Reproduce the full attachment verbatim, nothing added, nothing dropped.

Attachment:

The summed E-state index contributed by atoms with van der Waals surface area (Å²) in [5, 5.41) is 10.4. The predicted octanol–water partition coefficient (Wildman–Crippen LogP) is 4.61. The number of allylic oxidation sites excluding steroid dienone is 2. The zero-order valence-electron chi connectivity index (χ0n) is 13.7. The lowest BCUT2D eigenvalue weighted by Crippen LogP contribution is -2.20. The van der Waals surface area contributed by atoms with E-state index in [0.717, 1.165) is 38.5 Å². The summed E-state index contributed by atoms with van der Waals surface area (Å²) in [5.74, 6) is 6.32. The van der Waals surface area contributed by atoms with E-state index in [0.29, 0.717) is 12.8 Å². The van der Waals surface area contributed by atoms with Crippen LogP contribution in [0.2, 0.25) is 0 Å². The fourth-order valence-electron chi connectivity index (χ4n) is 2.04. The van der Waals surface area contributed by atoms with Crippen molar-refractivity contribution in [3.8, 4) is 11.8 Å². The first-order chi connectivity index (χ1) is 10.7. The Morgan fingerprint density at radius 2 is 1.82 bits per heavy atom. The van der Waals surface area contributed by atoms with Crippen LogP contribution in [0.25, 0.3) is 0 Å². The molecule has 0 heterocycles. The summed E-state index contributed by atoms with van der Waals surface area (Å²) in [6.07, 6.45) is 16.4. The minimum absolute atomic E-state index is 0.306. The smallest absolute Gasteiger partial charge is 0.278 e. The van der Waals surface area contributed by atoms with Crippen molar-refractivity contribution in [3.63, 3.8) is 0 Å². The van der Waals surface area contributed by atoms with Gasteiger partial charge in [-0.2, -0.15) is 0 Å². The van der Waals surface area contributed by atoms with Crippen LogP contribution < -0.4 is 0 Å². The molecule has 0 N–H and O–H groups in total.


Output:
The summed E-state index contributed by atoms with van der Waals surface area (Å²) in [5, 5.41) is 10.4. The predicted octanol–water partition coefficient (Wildman–Crippen LogP) is 4.61. The number of allylic oxidation sites excluding steroid dienone is 2. The zero-order valence-electron chi connectivity index (χ0n) is 13.7. The lowest BCUT2D eigenvalue weighted by Crippen LogP contribution is -2.20. The van der Waals surface area contributed by atoms with E-state index in [0.717, 1.165) is 38.5 Å². The summed E-state index contributed by atoms with van der Waals surface area (Å²) in [5.74, 6) is 6.32. The van der Waals surface area contributed by atoms with E-state index in [0.29, 0.717) is 12.8 Å². The van der Waals surface area contributed by atoms with Crippen LogP contribution in [0.2, 0.25) is 0 Å². The fourth-order valence-electron chi connectivity index (χ4n) is 2.04. The van der Waals surface area contributed by atoms with Crippen molar-refractivity contribution in [3.8, 4) is 11.8 Å². The first-order chi connectivity index (χ1) is 10.7. The Morgan fingerprint density at radius 2 is 1.82 bits per heavy atom. The van der Waals surface area contributed by atoms with Crippen LogP contribution in [0.25, 0.3) is 0 Å². The molecule has 0 heterocycles. The summed E-state index contributed by atoms with van der Waals surface area (Å²) in [6.07, 6.45) is 16.4. The minimum absolute atomic E-state index is 0.306. The smallest absolute Gasteiger partial charge is 0.278 e. The van der Waals surface area contributed by atoms with Crippen molar-refractivity contribution in [3.63, 3.8) is 0 Å². The van der Waals surface area contributed by atoms with Gasteiger partial charge in [-0.2, -0.15) is 0 Å². The van der Waals surface area contributed by atoms with Crippen LogP contribution < -0.4 is 0 Å². The molecule has 0 N–H and O–H groups in total.